Actually, at the moment I'm working more on the input side of things, and if you've got any advice on that, it'd be quite helpful, as I've never used microphone input before. My preamp is an INA217 chip. I've got it connected to the +5 and -5 rails, and I've got an audio pot as the gain-set resistor. My mic is just a cheap dynamic mic from radioshack; it's plugged in to another 3.5mm jack, and only has two connections. I've wired those connections to the +Vin and -Vin on the preamp. I tried to test it by tying the output offset to ground and sending the output to my headphones, but I got no sound, and my multimeter couldn't pick up any AC voltage at all, not even in the millivolts. It's supposed to be able to generate a gain up to 10000x, so it seems like I should be hearing, well, a hiss, if nothing else. It's always possible I've wired something wrong, or maybe the mic is broken, but this is just my best guess at the correct setup, so it seems possible to me you might recognize a foolish mistake just from that description. Any suggestions would be most welcome!

    I've also set up an op-amp to provide a 2.5V output offset for when I hook it to the ADC, which isn't expecting negative voltages, but I haven't even started on setting up the ADC yet, so at present the op-amp isn't connected to anything. But I have taken offsets into account.

    Oh yeah, a caveat about the program I posted--it doesn't actually look at the file header at all. It just skips past it to the samples and starts playing them, and assumes they're all in one "block," and that the bit depth and sample rate match the parameters in playback.h. The AdaFruit library actually reads the header and handles that stuff properly; it wouldn't be hard to adapt it with this interrupt code.

    Thanks for the feedback. Hope you get some use out of the code. Let me know if you have any thoughts on the preamp!
    Thanks,
    -Nick

  11. #11
    Found this blog post: http://hifiduino.wordpress.com/2012/...i2s-interface/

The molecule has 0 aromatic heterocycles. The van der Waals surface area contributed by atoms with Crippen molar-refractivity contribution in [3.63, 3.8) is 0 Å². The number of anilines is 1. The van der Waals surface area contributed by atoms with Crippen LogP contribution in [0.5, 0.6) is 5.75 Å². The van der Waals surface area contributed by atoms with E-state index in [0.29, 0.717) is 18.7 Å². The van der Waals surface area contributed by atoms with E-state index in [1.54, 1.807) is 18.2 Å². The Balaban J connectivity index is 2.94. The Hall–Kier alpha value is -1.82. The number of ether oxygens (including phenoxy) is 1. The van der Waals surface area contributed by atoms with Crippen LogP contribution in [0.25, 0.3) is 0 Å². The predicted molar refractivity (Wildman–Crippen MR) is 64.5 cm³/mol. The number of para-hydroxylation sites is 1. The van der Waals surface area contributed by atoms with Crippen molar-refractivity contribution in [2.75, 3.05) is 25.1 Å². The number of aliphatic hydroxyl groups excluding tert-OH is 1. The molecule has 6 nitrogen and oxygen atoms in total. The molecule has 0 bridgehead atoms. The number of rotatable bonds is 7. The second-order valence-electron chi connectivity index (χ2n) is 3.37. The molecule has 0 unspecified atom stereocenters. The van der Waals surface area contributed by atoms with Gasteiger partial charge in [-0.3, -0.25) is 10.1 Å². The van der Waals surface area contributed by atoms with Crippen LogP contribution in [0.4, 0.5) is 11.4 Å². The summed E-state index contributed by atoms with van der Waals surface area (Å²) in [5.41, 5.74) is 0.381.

which links to an Application Note: http://cache.freescale.com/files/32b...ote/AN4369.pdf

    Both of those are talking about using DMA and I2S, but they point to another way of doing an audio playback system. I don't think sdfat for Teensy 3.0 supports DMA yet, but I think it's under development, so down the line this may be possible. The post also mentions an audio shield that Paul is developing. So it's likely that in a few months there'll be a way of doing exactly what I'm trying to do here, but with much less work and a much higher quality of input and output. Oops! Maybe I'm tackling this prematurely. Ah well, it's a hobby. I'm going to keep at it for now.

  12. #12
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    "Teensy 3...high-quality ADC..." yes, in some applications, but I don't think it was designed for audio. An external ADC can give better performance.

    "...ancient ATX 1.0 computer power supply..." You probably know this, but be sure to use a good quality low-noise power supply if you want a clean audio signal. An old computer supply is probably the opposite of that.

    I don't know about the SDcard issues except that all the SD cards I've used with Arduino have had occasional long latencies. I presume "real" SD card audio devices use the faster 4-bit wide SDIO interface, not the basic 1-bit wide SPI bus like Teensy does.